In the course of our house fixup, on our way to the big bangs (master bedroom, front door, and culling 27 years of kids’ stuff so there’s space for my new Albert & Dash rug) I’ve stumbled upon a couple of nice small improvements. The first, which I’ve shown you, was the laundry room. The second, the master bath.
All I did was choose non-white paint for the walls. But I’m jumping to the end, let’s backtrack.
Maria Killam, one of the interior design bloggers you all introduced me to, espouses a concept in which hard surfaces can be bossy. Yes oh yes they can. For 23 years I’ve been living under the rule of muddy purplish-gray bathroom tile. I have no one but myself to blame, as I approved the choice. My only excuse is that the recommending architect had a British accent, and was a tall acquaintance of my father.
The offending tiles are big and very square, grout lines pronounced. The walls used to be white-ish, as you can just about see in last year’s post on repurposing wedding crystal.
The cabinets used to be a light wood veneer. Like this, in the front powder room. On the shelf you see clay thingies my son and daughter made in school. Surely you also decorate with artifacts from your children’s glorious past?
When first we remodeled, the light wood, chrome and gray scheme passed for Scandinavian modern. But over the years, the cabinets yellowed, veneers shredded, tile oppressed.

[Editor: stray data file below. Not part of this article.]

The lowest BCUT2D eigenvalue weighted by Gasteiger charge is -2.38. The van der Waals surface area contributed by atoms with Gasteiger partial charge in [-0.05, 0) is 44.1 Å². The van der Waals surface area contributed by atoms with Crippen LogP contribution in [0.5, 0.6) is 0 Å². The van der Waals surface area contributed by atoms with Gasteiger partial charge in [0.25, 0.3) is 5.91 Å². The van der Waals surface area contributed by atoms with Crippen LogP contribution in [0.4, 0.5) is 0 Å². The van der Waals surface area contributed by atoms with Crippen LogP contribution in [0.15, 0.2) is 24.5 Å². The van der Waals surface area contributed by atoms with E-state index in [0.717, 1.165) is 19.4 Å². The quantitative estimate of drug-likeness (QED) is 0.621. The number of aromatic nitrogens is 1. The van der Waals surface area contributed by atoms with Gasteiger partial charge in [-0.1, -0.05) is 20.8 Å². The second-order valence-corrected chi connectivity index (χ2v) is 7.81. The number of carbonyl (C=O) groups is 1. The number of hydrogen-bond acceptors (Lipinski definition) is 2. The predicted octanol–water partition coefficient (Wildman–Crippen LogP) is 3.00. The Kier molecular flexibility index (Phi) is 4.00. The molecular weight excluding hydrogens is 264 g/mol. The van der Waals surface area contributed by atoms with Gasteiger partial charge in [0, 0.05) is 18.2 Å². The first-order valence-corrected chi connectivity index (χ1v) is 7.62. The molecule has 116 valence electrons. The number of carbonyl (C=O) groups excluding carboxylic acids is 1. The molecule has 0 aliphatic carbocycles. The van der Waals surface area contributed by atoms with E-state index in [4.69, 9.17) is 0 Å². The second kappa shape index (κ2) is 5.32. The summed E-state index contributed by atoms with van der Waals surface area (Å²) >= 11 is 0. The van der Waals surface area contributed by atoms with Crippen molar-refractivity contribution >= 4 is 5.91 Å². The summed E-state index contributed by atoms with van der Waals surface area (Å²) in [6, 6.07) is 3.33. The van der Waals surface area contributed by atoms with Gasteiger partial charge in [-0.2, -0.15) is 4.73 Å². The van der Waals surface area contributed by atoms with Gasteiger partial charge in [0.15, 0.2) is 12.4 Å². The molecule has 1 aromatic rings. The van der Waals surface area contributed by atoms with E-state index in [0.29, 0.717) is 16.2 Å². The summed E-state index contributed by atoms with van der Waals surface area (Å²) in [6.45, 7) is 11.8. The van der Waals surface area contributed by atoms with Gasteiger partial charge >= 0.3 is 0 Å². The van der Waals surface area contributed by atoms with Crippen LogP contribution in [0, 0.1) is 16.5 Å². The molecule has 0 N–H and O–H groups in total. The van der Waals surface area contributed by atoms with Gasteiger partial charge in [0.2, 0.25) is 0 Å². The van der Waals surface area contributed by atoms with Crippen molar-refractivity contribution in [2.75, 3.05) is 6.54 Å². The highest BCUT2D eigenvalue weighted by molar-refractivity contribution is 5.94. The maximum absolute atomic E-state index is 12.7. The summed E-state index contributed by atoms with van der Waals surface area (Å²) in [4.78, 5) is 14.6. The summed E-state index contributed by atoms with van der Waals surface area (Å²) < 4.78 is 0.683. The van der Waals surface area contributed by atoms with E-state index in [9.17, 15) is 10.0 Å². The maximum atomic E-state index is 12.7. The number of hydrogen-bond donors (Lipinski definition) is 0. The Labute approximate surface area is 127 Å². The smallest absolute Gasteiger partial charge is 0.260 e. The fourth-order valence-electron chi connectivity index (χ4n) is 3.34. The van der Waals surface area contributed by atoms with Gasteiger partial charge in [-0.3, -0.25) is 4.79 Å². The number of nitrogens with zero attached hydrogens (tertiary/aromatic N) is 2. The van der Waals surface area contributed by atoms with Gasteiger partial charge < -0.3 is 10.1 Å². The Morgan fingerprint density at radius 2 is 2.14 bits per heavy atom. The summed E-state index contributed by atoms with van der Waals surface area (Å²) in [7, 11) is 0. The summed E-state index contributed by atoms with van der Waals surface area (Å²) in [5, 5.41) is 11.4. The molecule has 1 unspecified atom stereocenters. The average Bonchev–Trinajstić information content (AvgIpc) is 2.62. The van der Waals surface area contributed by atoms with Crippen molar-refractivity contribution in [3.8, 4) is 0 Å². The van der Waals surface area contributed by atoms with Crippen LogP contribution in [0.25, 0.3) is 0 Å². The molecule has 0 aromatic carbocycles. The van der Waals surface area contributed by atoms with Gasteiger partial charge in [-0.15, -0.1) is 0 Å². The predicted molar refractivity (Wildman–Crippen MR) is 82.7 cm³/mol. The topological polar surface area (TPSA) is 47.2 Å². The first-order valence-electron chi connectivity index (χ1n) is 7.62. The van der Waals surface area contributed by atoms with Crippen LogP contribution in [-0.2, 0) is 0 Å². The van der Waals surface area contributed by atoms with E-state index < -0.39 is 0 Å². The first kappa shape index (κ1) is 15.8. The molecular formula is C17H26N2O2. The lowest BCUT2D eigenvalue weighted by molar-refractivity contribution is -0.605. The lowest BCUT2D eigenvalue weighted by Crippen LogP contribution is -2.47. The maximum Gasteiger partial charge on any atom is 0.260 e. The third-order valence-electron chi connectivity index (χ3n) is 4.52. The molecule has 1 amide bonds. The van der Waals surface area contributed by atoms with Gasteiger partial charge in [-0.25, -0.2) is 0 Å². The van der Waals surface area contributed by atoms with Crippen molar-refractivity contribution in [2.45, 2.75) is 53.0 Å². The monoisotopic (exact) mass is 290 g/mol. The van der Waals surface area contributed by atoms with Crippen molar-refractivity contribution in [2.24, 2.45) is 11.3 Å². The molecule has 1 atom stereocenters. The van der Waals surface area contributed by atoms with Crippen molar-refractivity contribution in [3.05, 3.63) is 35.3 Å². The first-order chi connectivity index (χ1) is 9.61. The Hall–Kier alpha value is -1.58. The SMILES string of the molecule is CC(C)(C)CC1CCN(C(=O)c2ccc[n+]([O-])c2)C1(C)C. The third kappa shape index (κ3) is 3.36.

When we repainted, I knew we’d have to take on the failing cabinets. I assumed we’d paint the bathrooms all-over white-ish. That’s what you do, right? But hold up! When I saw the cabinets with primer on, looking kind of whitewashed and taupe-y, I changed my mind. Gather ye inspiration where you may.
I tortured my painter for a week, at least, to get the color right. First I insisted the walls needed a purple tint. That was stupid. Then I finally did what normal people would have done immediately, I went to a paint store. Benjamin Moore got closest with Dellwood Sand. My painter was a Kelly Moore guy, so he recreated the color onsite.
Several swatches later, here we are. The space feels so much better. The bathroom has two skylights, and we left the ceiling and door white, to maximize light.
The tile is still too big and square. The grout, too visible. I can’t decide if it’s good or bad that the glass block in the shower matches. At least the design repents not.
But this Rosier Than It Looks In Photos Sandy Brown Who Knows What To Call it Maybe Taupe has – to my eye – warmed the space and, polished it, all at once. I love a pair of neutrals.
Of course, the new color forced me to replace pale blue towels with new white ones. (Oh, and they are organic cotton.) But that kind of color bullying I can embrace.
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